Isla Isabel was everything we had been hoping to find in Mexico. It is a small island, 42 nautical miles (about 50 land miles) from the mainland of Mexico. There is a small fishing village with about 20 cabins located on one bay, but otherwise uninhabited. The lower part of the island is covered in dense 6 - 10 foot tall trees, and the high ground is just rocks and grasses. The trees are covered in nesting frigate birds. The high rocky ground is strewn with nesting blue footed boobies. The noise of the calling birds is constant. Thousands of birds are circling overhead. When I was a kid growing up in Iowa, I watched Mutual of Omaha’s Wild Kingdom with Marlin Perkins religiously. I loved seeing all the amazing places they went. And there I was, right in the middle of a Wild Kingdom episode. Honestly, I can’t describe the scene well enough to do it justice. Just picture me, Patrick and Jack walking alongside Marlin and you’ve got the idea.

We anchored off the island in 22’ deep water. We were nestled in beside the Monas and the island, right on the edge of a large breaking surf. Some ocean swells came through the anchorage, but the wind was mostly cut by the island. We happened on great weather for our three days, so we were mostly comfortable parked out in the ocean. Humpback whales love the island too and we often saw them (sometimes up close, sometimes far away). Patrick and Jack heard them singing one day when they were snorkeling. Another day we got to see a couple whales hurling themselves out of the water. It is a joyful sight.

Isla Isabel is an old volcano and the topography is very interesting. On the beach we anchored near, you could see where the old lava flow had hit the water. There were caves and bridges and lumps made up of the lava flow. The old flow created an interesting beach above water and a lot of interesting places underwater where the fish could hide. At least once every day we snorkeled in the rocks surrounding the little bay we were in. We saw amazing tropical fish and corals. At first we were interested in catching a langosta (lobster) but soon we stopped even trying to hunt and spent the whole time just looking at the fish and discovering the little caves and rock walls that surrounded the bay.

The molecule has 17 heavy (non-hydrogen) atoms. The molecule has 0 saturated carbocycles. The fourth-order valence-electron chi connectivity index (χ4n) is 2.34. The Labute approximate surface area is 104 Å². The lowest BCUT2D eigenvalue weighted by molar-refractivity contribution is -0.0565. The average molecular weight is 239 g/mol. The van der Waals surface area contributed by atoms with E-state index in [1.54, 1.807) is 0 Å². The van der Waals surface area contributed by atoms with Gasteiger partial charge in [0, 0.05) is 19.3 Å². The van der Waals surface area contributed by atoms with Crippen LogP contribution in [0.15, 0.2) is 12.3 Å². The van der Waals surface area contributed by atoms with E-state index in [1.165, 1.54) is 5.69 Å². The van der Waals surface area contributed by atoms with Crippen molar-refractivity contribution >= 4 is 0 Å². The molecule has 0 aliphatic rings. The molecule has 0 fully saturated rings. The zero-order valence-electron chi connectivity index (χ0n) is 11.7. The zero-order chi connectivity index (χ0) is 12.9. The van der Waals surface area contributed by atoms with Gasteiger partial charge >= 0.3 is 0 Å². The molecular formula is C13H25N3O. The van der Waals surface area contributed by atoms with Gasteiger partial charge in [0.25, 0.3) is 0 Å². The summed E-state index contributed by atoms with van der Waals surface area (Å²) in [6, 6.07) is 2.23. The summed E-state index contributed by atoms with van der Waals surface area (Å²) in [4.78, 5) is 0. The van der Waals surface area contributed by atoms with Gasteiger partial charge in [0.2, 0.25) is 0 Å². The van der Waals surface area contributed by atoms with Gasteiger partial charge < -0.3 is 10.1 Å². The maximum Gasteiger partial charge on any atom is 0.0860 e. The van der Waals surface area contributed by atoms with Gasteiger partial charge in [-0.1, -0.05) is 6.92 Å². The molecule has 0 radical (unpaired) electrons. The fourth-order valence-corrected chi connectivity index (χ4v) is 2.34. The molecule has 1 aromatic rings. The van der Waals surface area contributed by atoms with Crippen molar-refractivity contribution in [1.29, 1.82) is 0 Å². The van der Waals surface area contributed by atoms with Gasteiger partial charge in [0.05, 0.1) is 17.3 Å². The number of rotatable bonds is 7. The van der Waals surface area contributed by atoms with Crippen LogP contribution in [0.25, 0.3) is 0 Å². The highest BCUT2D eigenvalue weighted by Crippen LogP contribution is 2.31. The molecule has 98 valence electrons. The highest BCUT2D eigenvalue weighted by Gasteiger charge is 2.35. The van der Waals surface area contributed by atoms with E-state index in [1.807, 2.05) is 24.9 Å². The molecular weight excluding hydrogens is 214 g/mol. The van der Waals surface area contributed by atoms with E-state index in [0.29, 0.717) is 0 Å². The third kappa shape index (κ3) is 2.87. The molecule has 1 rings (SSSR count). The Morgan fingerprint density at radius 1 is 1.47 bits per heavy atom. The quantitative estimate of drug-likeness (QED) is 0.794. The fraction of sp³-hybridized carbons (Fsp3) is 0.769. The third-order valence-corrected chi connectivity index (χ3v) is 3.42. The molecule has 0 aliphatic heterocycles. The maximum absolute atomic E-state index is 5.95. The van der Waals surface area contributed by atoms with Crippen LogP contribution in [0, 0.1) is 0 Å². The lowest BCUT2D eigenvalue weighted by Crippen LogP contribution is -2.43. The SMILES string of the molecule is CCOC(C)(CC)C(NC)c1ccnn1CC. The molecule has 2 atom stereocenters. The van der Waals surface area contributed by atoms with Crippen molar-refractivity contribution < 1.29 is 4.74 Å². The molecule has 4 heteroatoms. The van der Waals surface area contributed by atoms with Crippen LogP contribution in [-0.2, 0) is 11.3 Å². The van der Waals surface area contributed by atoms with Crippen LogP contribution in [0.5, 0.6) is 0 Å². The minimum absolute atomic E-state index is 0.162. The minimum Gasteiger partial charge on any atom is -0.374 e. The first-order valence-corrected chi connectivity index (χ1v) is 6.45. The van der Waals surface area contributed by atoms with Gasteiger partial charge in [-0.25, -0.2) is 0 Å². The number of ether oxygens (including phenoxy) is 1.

After three fantastic days, we decided to head for the mainland. Our weather window had been great, but we didn’t want to risk getting stuck out there in bad weather. It would not be very pleasant and it’s a long way to shelter. Jack and I are still struggling with occasional sea sickness. Neither one of us wants to push our luck. The medicine takes care of it, but then you sleep the rest of the day. Our motor in to the mainland (no breeze for the sails) was eventful with more whale sightings - humpbacks and another type I wasn’t sure which kind. We caught a few more fish trolling along, but no keepers.

We are now anchored at Chacala, a small bay just north of Puerto Vallarta. There are six boats anchored here with us. The bay is lined with palapa restaurants and is a quiet vacation place for Mexicans and tourists. It is very nice. We will stay here for a few days and then head north to San Blas which has a very protected harbor. We hear on the SSB that there will be a gale starting around Sunday out north of Hawaii that will cause high winds along the Mexican coast.
Laura

Thursday, March 12, 2009

We're leaving the Dock!

Just a quick FYI. We are headed to Isla Isabel and will be out of internet contact for several days. Esteban, the security manager here (and also avid fisherman) tells us that there is a huge school of sailfish and marlin nine miles out traveling north on the surface, and we are hoping to see them up close and personal! Only Jack is interested in catching - and releasing- a marlin, we are hoping for a tuna or dorado, but we will catch, filet and release one of those. So we'll write again later when we have internet service in San Blas.

Laura

Thursday, March 5, 2009

Finally Fixed!

We just got back into internet access last night. We were out of access since Sunday afternoon. We were at Malvina's Boatyard - the newest spa destination. It's close to the city dump, the city sewage treatment center, and several fish processing ships. Yummm.. You can taste the air. Meanwhile, if the wind is in the right direction, the fine, oily dust (also with a healthy sampling of paint particulates, and who knows how many toxic metals from all the sandblasting) wafts over you in clouds. It was lovely. At one point two nights ago, Patrick and I both woke up because the stench was so bad. We ended up staying on the boat with Rudy since a hotel room would be just one more expense in this expensive town. It was bad, but I still think we made the right decision. It would have been a little easier if we hadn't run out of water!

It sounds horrible I know, but it was really kind of funny. It makes me laugh thinking about it. When we got back last night, Patrick immediately took Rudy to the beach (poor dog was on the boat the whole time - no way to get him off when it's 15 feet in the air.) I immediately got out a heavy duty cleaner, bucket, hose, and a truck brush and went to work getting most of the dust washed off the boat. The water ran brown down the sides. Yuck. Even so, our boat is still a little dingy looking. It might require a hands-and-knees type of scrubbing.

So that is the latest. Finally, four months after we broke down, we are whole again. I don't quite believe it. We are going to stay here at El Cid for probably another five days while we try to clean the boat (the inside got very dusty too), do our laundry, provision foods, and in all ways prep for the next leg of our journey. There is an island south of here called Isla Isabel which is supposed to be like the Mexican Galapagos and we are going to go check that out.

Laura